Sayed Kashua’s Dancing Arabs

Although the theme of dual identity has been explored countless times in fiction, one would be hard pressed to find a more poignant account of it than that in Sayed Kashua’s debut novel, Dancing Arabs.

Kashua’s narrator was born in Tira, a small Palestinian village in the Galilee, which became a part of Israel in 1948. (He is a citizen of the Jewish state, albeit one whose blue ID card identifies him as different, somehow.) He is a sheltered, fearful child who tiptoes to his grandmother’s room at night to sleep in her bed. An excellent student, his grades win him the approval of his teachers even if he doesn’t always escape the corporal punishment they dole out with disturbing frequency. The narrator’s grandmother puts him in charge of a secret key, the key to a blue suitcase she keeps in her closet, and which, she says, should only be opened and used after she’s dead. Curiosity gets the better of him and, one day, he opens the suitcase. Under the immaculate towels and shroud that the grandmother wants used for her burial, the narrator finds newspaper clippings, pictures, and postcards dating back to the 1960s. He learns that his father was once suspected of blowing up a cafeteria at the Hebrew University, and was held for several years in administrative detention, without trial. The events broke the grandmother’s heart; she had high hopes that her son, who was also the smartest student in his class, would someday become a scientist.

Unsurprisingly, the narrator, too, grows up with his family’s expectations that he’ll become a successful scientist, maybe even a rocket scientist. He is plucked from his village to go a Jewish boarding school, where he is one of only two Arab students. His Jewish classmates laugh at him when he says he doesn’t know who the Beatles are, they tease him for his pronunciation, and they make fun of the pink sheets his mother bought specially for his stay. The end of the first week at school coincides with Rosh Hashanah, and the narrator is sent back home for the holiday. On the bus, he is harassed by a group of Jewish students and later pulled off the bus by a soldier, who asks him for his papers and goes through his luggage. The narrator is so humiliated that he starts sobbing, and the soldier, feeling sorry for him, gets him a glass of water and says that it’s “just routine.”

One might think that this kind of treatment would have made the narrator cling to his roots, but instead he consciously decides to become a Jew. He perfects his Hebrew, getting rid of that pesky ‘b’ and correctly pronouncing his ‘p’. He shaves his mustache, listens to Hebrew music, never carries a khamsa. Whenever he is on the bus or in a public space, he takes a book in Hebrew with him. (His pick? Wittgenstein’s Nephew.)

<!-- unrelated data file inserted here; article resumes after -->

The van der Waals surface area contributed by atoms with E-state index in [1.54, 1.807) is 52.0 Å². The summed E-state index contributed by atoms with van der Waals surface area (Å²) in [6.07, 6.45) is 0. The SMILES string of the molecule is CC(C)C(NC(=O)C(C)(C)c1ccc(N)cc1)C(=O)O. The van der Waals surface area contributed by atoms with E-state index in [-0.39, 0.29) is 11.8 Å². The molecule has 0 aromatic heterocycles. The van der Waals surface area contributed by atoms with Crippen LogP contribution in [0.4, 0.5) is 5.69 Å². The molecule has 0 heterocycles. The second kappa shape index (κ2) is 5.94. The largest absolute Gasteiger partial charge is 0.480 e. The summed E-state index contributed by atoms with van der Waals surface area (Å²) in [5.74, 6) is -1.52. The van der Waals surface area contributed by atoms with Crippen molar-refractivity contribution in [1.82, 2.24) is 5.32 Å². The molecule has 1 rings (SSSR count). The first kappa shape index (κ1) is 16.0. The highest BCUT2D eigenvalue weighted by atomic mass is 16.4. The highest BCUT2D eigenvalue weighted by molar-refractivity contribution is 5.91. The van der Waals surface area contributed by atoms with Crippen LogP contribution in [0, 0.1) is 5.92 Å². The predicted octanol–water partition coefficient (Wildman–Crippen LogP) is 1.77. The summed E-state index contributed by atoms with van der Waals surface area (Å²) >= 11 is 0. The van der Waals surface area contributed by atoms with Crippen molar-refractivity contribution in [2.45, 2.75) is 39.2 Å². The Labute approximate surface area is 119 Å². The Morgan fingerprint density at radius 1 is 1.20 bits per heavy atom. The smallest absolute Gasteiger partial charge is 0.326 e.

I look more Israeli than the average Israeli. I’m always pleased when Jews tell me this. “You don’t look like an Arab at all,” they say. Some people claim it’s a racist thing to say, but I’ve always taken it as a compliment, a sign of success. That’s what I’ve always wanted to be, after all: a Jew. I’ve worked hard at it, and I’ve finally pulled it off.

But despite his efforts, he isn’t a Jew. His girlfriend’s mother tells her that she’d rather have a lesbian for a daughter than someone who dates Arabs.

After flunking his final exams in high school, he escapes to Jerusalem, crashing on a friend’s dorm room floor. He resents his family and their way of life. Their music gives him headaches. Their traditions strike him as prehistorical. He manages to register at Hebrew University, and supports himself with a low-paying job at a health clinic, and later as a barman. He dates an Arab girl named Samia, whom he marries more out of duty and boredom than out of love. Now that she’s slept with him, he says, she’s “damaged goods” and if he doesn’t marry her, no one else will.

Samia’s parents agree because they have no choice. The rumors have finished them off already. Her mother had gone to pay a condolence call and overheard people discussing her promiscuous daughter who was studying in Jerusalem. In the mosque where her father prays every Friday, they mentioned her in the sermon. Not by name, but they spoke of parents who send their daughters off to university, where they turn into prostitutes.

At this point, the novel starts to lose focus. The narrator’s baby daughter is mentioned almost as an afterthought, as are some other major life events. Increasingly, his musings verge on self-hate. He isn’t alone, though. Shadia, a fellow Arab Israeli who works with him at the night club, agrees with him. Sometimes, he tries to find a shred of his old self, even accompanies a friend on his pilgrimage to Mecca. Sometimes, he daydreams about a perfect life in Israel. Other times, he is angry and wants to take revenge on soldiers. Above all, he seems to hate his father.

I hate my father. Because of him, I can’t leave this country, because he taught us that there was no other place for us, and we must never give up; it would be better to die for the land. I picture him and tell him everything that’s on my mind. I say that if it weren’t for all the nonsense he drummed into us I would have left long ago.

Kashua provides not a single, sustained moment of comfort in this book. There are no heroes, no bad guys. Nearly every anecdote that might make one have hope is followed by another that will destroy it. The overall effect is that the book leaves the reader, like the narrator, feeling confused, stuck between two worlds, two identities.

Dancing Arabs is a difficult book for both Arabs and Jews to read–neither group is shown in a particularly good light, and, no doubt, people on either side will be angered by the mirror that the writer holds up– yet Kashua’s unsparing account is a necessary read for both.